It can perhaps be argued in defense that these men have probably spent their entire lives enjoying the benefits of a patriarchal system which allows them to have their lives perfectly intact, without having to know any of this. The lockdown time may have forced them to participate in activities they priorly did not have to and hence, they are allowed to mess up. Men, like everyone else, mess up and are welcome to learn from their mistakes, but this is not about that. This is about the normalization and popular acceptance of a full-grown adult man’s absolute lack of know-how about basic life skills like cooking, cleaning and organizing.

Let me recall Vikram from Thappad who I mentioned in the beginning of this article. Vikram is a well-paid, well educated, healthy man. Yet, he struggles to make tea for himself. He expects to be taken care of and nobody else in the house seems to have a problem with it; rather, it looks like he has been waiting to get married so that he can make his wife work for him. Neither the privilege of an upper middle-class upbringing nor the exposure of a well-founded education and job instill in Vikram a basic sense of obligation to look after himself without putting the burden on his wife or mother. While Thappad does not glorify Vikram unlike the trending WhatsApp and TikTok jokes, I recall the portrayal to emphasize how easy men have it when it comes to being non-participatory in housework irrespective of privilege and education. The entire familial system encourages it and the woman is the one who is eventually blamed.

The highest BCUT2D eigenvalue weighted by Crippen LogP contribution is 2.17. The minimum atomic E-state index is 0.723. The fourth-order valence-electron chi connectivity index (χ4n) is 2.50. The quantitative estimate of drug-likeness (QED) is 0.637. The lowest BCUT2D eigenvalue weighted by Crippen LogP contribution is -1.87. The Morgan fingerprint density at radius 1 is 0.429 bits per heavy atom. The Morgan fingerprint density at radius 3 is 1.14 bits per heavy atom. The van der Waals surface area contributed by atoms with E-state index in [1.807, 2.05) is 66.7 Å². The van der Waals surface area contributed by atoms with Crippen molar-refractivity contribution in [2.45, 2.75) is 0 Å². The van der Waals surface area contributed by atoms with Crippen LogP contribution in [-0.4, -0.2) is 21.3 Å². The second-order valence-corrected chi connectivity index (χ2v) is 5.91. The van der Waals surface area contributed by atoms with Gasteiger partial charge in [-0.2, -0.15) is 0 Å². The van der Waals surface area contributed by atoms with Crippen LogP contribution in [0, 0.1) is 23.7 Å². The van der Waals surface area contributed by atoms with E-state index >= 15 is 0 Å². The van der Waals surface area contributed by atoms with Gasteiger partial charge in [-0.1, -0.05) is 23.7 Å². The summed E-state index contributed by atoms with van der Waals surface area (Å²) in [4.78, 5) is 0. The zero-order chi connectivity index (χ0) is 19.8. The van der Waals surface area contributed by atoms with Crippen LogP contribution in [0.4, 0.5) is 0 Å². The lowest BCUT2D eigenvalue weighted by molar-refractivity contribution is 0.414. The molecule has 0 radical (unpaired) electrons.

The lockdown time may have forced them to participate in activities they priorly did not have to and hence, they are allowed to mess up. Men, like everyone else, mess up and are welcome to learn from their mistakes, but this is not about that. This is about the normalization and popular acceptance of a full-grown adult man’s absolute lack of know-how about basic life skills like cooking, cleaning and organizing.